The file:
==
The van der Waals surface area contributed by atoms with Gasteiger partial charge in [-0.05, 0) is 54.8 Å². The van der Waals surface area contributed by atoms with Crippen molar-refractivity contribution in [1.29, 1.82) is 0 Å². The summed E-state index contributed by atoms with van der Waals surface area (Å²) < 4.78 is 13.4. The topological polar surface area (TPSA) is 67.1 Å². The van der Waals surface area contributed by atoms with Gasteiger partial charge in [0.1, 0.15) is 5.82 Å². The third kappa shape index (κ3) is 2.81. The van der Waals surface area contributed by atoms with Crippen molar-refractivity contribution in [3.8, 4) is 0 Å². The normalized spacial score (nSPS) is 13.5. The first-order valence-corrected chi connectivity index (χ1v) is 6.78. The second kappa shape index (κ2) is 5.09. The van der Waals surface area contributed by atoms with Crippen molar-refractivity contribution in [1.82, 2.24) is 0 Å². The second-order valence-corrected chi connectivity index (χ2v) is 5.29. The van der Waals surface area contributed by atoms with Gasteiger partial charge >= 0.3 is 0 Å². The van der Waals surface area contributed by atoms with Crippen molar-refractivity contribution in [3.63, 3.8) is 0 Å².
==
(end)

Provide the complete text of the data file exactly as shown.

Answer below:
The van der Waals surface area contributed by atoms with Gasteiger partial charge in [-0.05, 0) is 54.8 Å². The van der Waals surface area contributed by atoms with Crippen molar-refractivity contribution in [1.29, 1.82) is 0 Å². The summed E-state index contributed by atoms with van der Waals surface area (Å²) < 4.78 is 13.4. The topological polar surface area (TPSA) is 67.1 Å². The van der Waals surface area contributed by atoms with Gasteiger partial charge in [0.1, 0.15) is 5.82 Å². The third kappa shape index (κ3) is 2.81. The van der Waals surface area contributed by atoms with Crippen molar-refractivity contribution in [3.8, 4) is 0 Å². The normalized spacial score (nSPS) is 13.5. The first-order valence-corrected chi connectivity index (χ1v) is 6.78. The second kappa shape index (κ2) is 5.09. The van der Waals surface area contributed by atoms with Crippen molar-refractivity contribution in [1.82, 2.24) is 0 Å². The second-order valence-corrected chi connectivity index (χ2v) is 5.29. The van der Waals surface area contributed by atoms with Gasteiger partial charge >= 0.3 is 0 Å². The van der Waals surface area contributed by atoms with Crippen molar-refractivity contribution in [3.63, 3.8) is 0 Å².